Although this novel rides the coattails of the classic Pride and Prejudice, using the Darcy name to people the story with characters in search of independence in a class-conscious society, the delightful marriage of Octavia Darcy to London society is peppered with Regency pretensions and the "classism" characteristic of the era. As the season for matchmaking arrives, the city teems with marriageable young ladies on the prowl for suitable arrangements. The black sheep of a notable London family, Octavia, daughter of a second wife, has been sent along with the "fishing fleet", single young women hoping to make matches with officers serving the crown in India. Less-than-marriageable females are considered fortunate to find suitable companions on the continent, when they might otherwise languish as old maids in an intolerant world where a woman's value is reflected through her husband.
Indeed, Octavia does marry a naval officer, Christopher Darcy, related to the infamous Mr. Darcy of Austen's beloved novel. Unfortunately, Mr. Darcy dies and Octavia must settle her affairs; Darby's estate is entailed to the male heir, George Warren, a man who is disinclined to offer the widow any remuneration whatsoever. Returning to London, Octavia understands that there will be few opportunities, but unexpected circumstances change her fortune; the second Mrs. Darcy turns London on its head. Arriving in London with the intention of residing with her half-sister, Octavia dreads her position in the family, the embarrassing step-sister. She is both shocked and delighted to learn she has inherited a vast fortune from a distant aunt on her mother's side. Suddenly the future is bright, the widow relieved from the burdensome interference of her step-siblings, soon to be a woman of independent means.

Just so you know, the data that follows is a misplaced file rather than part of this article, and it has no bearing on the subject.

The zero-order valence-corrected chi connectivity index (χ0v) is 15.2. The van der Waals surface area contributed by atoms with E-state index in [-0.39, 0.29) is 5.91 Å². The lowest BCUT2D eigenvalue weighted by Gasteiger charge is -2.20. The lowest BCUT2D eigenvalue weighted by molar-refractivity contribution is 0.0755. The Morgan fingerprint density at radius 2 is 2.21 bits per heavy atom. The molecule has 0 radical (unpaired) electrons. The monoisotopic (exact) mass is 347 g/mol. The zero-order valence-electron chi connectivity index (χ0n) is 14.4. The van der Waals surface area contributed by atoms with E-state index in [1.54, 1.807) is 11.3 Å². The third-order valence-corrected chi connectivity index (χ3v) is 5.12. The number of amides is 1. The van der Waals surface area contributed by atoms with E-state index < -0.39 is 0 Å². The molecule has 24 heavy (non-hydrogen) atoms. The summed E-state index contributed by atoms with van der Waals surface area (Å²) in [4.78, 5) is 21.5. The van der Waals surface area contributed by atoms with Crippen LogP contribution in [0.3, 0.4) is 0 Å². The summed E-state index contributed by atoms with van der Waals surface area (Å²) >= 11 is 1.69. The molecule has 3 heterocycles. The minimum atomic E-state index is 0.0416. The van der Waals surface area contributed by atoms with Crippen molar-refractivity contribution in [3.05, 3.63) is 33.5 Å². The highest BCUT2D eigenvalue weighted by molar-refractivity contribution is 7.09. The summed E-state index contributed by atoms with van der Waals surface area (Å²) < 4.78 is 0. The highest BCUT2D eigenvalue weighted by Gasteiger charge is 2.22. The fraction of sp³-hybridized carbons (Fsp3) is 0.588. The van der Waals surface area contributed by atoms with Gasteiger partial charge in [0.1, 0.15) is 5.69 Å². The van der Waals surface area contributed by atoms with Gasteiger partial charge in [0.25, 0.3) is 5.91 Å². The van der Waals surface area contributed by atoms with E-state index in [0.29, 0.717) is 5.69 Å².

Keeping her inheritance secret until her situation is secured, Octavia visits her property in Yorkshire, where she meets an amiable group of acquaintances who welcome the newcomer. Once her fortune becomes common knowledge, Octavia's relatives are apoplectic at being bypassed. Nevertheless, Octavia is now a woman to be reckoned with, one of strong opinions and loyal character. As the season arrives, her circle is beset with incipient matches, a number of single people strictly observing the conventions, their every move in the mating dance severely restricted. Octavia watches with amusement, anticipating no such entanglement; she is taken aback to find herself drawn to a very eligible bachelor, Sholto Rutherford, although both Octavia and Sholto are the last of their set to acknowledge a mutual interest. The only cloud on the horizon is a legal action taken against Octavia's fortune by the very same George Warren who benefits from Mr. Darcy's entailed estate.
Aston assembles her characters with a wry touch, their foibles and outrageous sentiments making for lively engagements and disastrous situations. With a great deal of humor at the expense of a pretentious, class-conscious society, this lively tale proves that sometimes love trumps circumstance. Nor is Octavia exempt, her strong opinions about marriage turned on end. Luan Gaines.
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About the reviewer
Luan Gaines (luan_gaines)
An artist/writer, I have traveled the world, walked on the moon and learned the complicated language of humanity, the enormity of the universe... all through the written word. My first passport was a … more
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